What is a national emergency?

What is a national emergency?

In recent days, Donald Trump has repeatedly threatened to declare a national emergency over the US-Mexico border wall.

The US President is seeking $US5.7 billion ($A8 million) from Congress to fund the wall, but the Democrats are refusing to budge.

As the federal government enters its third week of a partial shutdown, Mr Trump’s threat to invoke emergency powers still stands.

But what exactly does this mean?


A national emergency is called in the case of a crisis — typically one that threatens national security.

Under the Constitution, decisions about spending taxpayer funds and creating policy are typically made by Congress.

But the National Emergencies Act of 1976 allows a president to bypass Congress and redirect funds in the event of a national emergency. The National Emergencies Act does not define “emergency,” giving the president broad discretion to declare one, legal experts have said.

The law empowers Congress to override an emergency declaration, but that requires action by both chambers, which would be hard to get since the Senate is run by Mr Trump’s fellow Republicans and the House of Representatives by Democrats.

By declaring a national emergency, the President “may seize property, organise and control the means of production, seize commodities, assign military forces abroad, institute martial law, seize and control all transportation and communication, regulate the operation of private enterprise, restrict travel, and, in a variety of ways, control the lives of United States citizens,” according to a 2007 Congressional Research Service report.

Congress has made a wide range of special powers available to a president who declares a national emergency.

One law allows the leader to redirect US Department of Defence construction funds that have not yet been allocated.

Another enables the US Army to halt civil projects and instead apply the funds and personnel to projects “essential to the national defence”.


Yep — there’s actually 30 national emergencies currently in effect.

The first national emergency was called in 1979 by Jimmy Carter in response to the Iran hostage crisis, with an order blocking Iranian government property from entering the US.

George W Bush declared a national emergency following the September 11 terror attacks, and Barack Obama declared one in 2009 following a swine flu outbreak.

That said, this is the first national emergency consideration centred around a border wall.


Mr Trump has threatened to declare a national emergency in order to build a wall stretching along the US-Mexico border.

So far, the President and the Democrats are failing to see eye-to-eye on this, with meetings over the past week marred by tensions.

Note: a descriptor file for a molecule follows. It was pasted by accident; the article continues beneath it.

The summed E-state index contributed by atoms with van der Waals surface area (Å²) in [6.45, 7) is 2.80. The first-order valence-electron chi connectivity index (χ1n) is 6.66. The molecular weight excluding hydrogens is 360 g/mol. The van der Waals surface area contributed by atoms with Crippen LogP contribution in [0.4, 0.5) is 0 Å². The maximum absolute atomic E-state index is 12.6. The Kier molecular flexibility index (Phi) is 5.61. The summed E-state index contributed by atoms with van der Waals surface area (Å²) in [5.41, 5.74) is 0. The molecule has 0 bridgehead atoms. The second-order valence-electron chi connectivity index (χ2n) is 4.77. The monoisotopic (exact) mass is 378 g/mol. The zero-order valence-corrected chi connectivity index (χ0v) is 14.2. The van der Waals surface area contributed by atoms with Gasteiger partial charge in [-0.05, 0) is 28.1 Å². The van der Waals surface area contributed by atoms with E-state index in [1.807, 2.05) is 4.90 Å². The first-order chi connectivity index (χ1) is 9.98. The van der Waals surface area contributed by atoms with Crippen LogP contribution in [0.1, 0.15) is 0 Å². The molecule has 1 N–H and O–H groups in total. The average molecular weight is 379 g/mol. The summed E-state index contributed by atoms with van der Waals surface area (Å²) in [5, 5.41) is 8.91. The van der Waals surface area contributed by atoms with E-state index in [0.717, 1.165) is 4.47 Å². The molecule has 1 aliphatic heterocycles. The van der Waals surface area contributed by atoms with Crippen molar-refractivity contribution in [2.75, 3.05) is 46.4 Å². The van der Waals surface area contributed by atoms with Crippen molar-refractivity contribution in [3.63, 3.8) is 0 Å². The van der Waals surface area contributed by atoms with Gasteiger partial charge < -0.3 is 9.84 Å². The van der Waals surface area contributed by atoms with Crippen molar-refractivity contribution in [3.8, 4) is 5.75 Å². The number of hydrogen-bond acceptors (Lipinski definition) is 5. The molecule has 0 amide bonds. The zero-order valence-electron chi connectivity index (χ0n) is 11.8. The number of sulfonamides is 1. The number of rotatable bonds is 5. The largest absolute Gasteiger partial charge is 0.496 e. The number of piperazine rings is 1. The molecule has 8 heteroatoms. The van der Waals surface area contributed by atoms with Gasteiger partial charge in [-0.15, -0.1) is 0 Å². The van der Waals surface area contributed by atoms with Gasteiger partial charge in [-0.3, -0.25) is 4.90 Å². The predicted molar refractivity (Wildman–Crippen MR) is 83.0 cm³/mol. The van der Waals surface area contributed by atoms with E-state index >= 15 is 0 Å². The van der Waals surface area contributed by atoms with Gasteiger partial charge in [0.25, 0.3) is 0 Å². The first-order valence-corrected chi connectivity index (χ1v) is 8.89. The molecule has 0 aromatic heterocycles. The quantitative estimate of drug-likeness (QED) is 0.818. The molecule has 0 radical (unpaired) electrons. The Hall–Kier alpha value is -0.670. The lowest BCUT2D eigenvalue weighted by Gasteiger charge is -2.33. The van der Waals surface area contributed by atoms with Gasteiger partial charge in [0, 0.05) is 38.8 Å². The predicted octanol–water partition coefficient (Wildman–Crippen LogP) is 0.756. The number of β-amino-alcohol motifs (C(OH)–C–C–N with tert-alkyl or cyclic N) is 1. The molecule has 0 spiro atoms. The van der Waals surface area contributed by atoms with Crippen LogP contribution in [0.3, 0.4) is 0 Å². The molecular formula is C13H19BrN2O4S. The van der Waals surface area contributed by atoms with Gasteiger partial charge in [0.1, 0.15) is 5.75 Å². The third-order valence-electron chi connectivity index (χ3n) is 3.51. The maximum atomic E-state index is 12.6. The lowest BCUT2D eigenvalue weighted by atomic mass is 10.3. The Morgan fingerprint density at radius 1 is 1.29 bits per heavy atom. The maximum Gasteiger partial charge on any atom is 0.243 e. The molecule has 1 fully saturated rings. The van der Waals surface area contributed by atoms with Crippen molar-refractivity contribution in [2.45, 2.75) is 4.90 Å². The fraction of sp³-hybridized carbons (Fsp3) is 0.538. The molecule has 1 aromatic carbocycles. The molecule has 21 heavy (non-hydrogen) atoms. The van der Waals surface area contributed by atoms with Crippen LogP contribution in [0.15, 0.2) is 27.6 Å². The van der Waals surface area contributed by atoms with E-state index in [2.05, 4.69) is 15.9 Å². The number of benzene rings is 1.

The standoff has seen a partial government shutdown that’s now spanned more than three weeks, leaving more than 800,000 federal workers without pay or being put on unpaid leave.

Mr Trump argues that the wall is needed to keep illegal immigrants out of the country.

In a prime-time address to the nation on Wednesday, he said illegal migrants strained public resources, drove down jobs and wages, and served as a “pipeline for vast quantities of illegal drugs”.

The Democrats in turn have argued the wall is a waste of money, accusing Mr Trump of fearmongering and misleading the public.


Possibly — but there would be major hurdles.

A practical issue for Mr Trump, even if he could credibly argue that an emergency exists, is that he would need to get his wall money out of whatever funds are left over from a pool of about $US10.4 billion ($A14.5 billion) in military construction projects during the current fiscal year, which ends on September 30.

The US military has not disclosed how much funding might be left over in its military construction budget. It was unclear whether any cash still available would be enough to make significant headway in building the border wall.

House Armed Services Committee Chairman Adam Smith said that, while Mr Trump does have the authority to call a national emergency, it would be “wide open” to facing a court challenge.

“In this case, I think the President would be wide open to a court challenge saying, ‘Where is the emergency?’” he told ABC News. “You have to establish that in order to do this. But beyond that, this would be a terrible use of Department of Defence dollars.

“I don’t think you should use the military to advance your agenda,” he said.

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